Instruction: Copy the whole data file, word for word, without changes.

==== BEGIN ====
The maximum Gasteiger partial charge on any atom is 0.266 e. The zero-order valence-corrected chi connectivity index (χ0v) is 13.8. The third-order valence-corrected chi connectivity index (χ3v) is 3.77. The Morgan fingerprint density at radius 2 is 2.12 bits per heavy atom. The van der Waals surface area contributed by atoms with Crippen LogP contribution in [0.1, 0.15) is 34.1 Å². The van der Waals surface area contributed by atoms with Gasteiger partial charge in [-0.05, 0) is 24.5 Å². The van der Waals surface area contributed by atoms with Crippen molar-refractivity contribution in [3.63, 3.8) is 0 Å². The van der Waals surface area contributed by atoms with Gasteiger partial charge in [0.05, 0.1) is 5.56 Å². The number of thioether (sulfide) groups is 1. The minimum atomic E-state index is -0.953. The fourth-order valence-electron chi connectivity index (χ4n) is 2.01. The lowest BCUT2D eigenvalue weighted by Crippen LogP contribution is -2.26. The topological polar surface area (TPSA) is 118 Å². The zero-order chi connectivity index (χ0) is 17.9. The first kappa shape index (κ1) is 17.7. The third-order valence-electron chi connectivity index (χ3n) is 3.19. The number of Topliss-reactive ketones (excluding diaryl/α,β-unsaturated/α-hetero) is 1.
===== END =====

The maximum Gasteiger partial charge on any atom is 0.266 e. The zero-order valence-corrected chi connectivity index (χ0v) is 13.8. The third-order valence-corrected chi connectivity index (χ3v) is 3.77. The Morgan fingerprint density at radius 2 is 2.12 bits per heavy atom. The van der Waals surface area contributed by atoms with Crippen LogP contribution in [0.1, 0.15) is 34.1 Å². The van der Waals surface area contributed by atoms with Gasteiger partial charge in [-0.05, 0) is 24.5 Å². The van der Waals surface area contributed by atoms with Crippen molar-refractivity contribution in [3.63, 3.8) is 0 Å². The van der Waals surface area contributed by atoms with Gasteiger partial charge in [0.05, 0.1) is 5.56 Å². The number of thioether (sulfide) groups is 1. The minimum atomic E-state index is -0.953. The fourth-order valence-electron chi connectivity index (χ4n) is 2.01. The lowest BCUT2D eigenvalue weighted by Crippen LogP contribution is -2.26. The topological polar surface area (TPSA) is 118 Å². The zero-order chi connectivity index (χ0) is 17.9. The first kappa shape index (κ1) is 17.7. The third-order valence-electron chi connectivity index (χ3n) is 3.19. The number of Topliss-reactive ketones (excluding diaryl/α,β-unsaturated/α-hetero) is 1.